But this frozen “super Earth,” the second-closest exoplanet known to science, is a tantalizing clue to what else might be out there. And in the not-so-distant someday when telescopes become capable of photographing planets around other stars, it may well be the first new world we see.
“We’re moving from science fiction to science reality,” said Carnegie astronomer Johanna Teske, who contributed to a study of the new planet published Wednesday in the journal Nature. “There’s so much possibility there.”
The exoplanet’s sun, a tiny body known as Barnard’s Star, is one of our solar system’s nearest neighbors. The only stars closer are the triplet stars of the Alpha Centauri system, which is mainly visible in the southern sky. One of those stars, Proxima Centauri, is orbited by a small planet, but the star’s tendency to spew flares of deadly radiation means its planet is unlikely to be habitable.
Barnard’s Star has long been “the great white whale” of exoplanet hunting, said Carnegie astronomer Paul Butler, a co-author on the Nature paper. It’s just six light-years from our sun, and possibly twice as old. One of the main architects of exoplanet research, the astronomer Peter van de Kamp, proposed more than 50 years ago that this star could host a planet. In the 1970s, British astronomers studied the possibility of sending an uncrewed starship to probe the alien system — even though there wasn’t any evidence a planet existed to be explored.
But it wasn’t until the first exoplanet discovery was confirmed in 1995 that the search for a world around Barnard’s Star began in earnest.
This red dwarf is a 10th the mass of our sun and too faint to be seen with the naked eye. But its low mass makes it ideal for analysis using the radial velocity technique of exoplanet detection, which exploits the way a planet’s gravitational pull makes a star wobble as it orbits around it.
A slew of telescopes on three continents have set their sights on Barnard’s Star, allowing researchers to accumulate some 800 observations over the course of 20 years. The study authors also drew on data collected by amateur astronomers.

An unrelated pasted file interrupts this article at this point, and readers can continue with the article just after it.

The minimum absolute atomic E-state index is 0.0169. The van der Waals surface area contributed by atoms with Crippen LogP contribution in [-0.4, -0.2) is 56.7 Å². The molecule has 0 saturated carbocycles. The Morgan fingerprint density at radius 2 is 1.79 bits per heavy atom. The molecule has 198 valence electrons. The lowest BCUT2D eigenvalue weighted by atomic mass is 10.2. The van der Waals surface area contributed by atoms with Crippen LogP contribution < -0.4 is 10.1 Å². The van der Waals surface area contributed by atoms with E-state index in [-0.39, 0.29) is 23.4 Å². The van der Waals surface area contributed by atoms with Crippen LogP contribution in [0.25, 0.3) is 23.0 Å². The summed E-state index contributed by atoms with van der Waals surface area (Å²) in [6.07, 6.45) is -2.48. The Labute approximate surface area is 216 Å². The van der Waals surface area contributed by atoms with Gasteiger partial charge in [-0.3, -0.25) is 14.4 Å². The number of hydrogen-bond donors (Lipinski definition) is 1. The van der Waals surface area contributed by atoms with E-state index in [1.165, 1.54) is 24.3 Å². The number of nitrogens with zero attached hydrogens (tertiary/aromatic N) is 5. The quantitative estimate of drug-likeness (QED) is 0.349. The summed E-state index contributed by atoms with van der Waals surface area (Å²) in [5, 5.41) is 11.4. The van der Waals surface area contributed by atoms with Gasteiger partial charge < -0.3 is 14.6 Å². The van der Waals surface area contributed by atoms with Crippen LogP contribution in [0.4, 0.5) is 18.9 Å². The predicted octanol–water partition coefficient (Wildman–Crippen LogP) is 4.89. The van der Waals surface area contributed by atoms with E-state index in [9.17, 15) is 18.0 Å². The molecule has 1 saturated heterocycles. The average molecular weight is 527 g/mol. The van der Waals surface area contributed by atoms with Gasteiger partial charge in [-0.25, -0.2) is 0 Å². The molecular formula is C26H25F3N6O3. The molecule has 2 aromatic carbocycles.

It took the combined efforts of more than 50 researchers at some two dozen institutions, but “slowly a signal in our data came out of all the noise,” said astronomer Ignasi Ribas, who is director of the Institute of Space Studies in Catalonia, Spain, and the lead author of the Nature paper.
Barnard’s Star’s periodic wobble suggests it is circled by a large planet once every 233 days. Very few exoplanets have been found so far from their stars (planets with short orbital periods generate more frequent signals, making them easier to detect).
Because Barnard’s Star is so dim, the planet’s long orbital period puts it at the “snow line,” where sunlight is so faint that its surface is perpetually frozen. Its average surface temperature is possibly a brisk -150 degrees Celsius (-238 degrees Fahrenheit).
This puts the planet outside the traditional “habitable zone,” where conditions are thought to be ripe for life. But Teske pointed out that microbes are resilient creatures; if there is water on the planet and if other necessary ingredients are present, it’s feasible that organisms might lurk in an ocean beneath the ice.
Yet much about the planet around Barnard’s Star remains uncertain. Astronomers aren’t sure if it’s rocky like Earth or built of gas and ice, like Neptune. They know it must be at least three times as massive as Earth, but it could be even larger.
They aren’t even 100 percent certain the planet is there, Ribas noted. The research pushed the limits of the radial velocity detection technique, which becomes more difficult the farther a planet is from its star. Mathematical models suggest there is still a 0.8 percent chance that Barnard’s Star’s apparent wobble is caused by some other factor, like sunspots. For that reason, the exoplanet is deemed a “candidate,” rather than a confirmed discovery.
“Difficult detections such as this one warrant confirmation by independent methods and research groups,” Rodrigo Diaz, an astronomer at the University of Buenos Aires who was not involved in the research, wrote in a commentary for Nature. But if it’s confirmed, the “remarkable planet” would give “a key piece in the puzzle of planetary formation and evolution,” he wrote.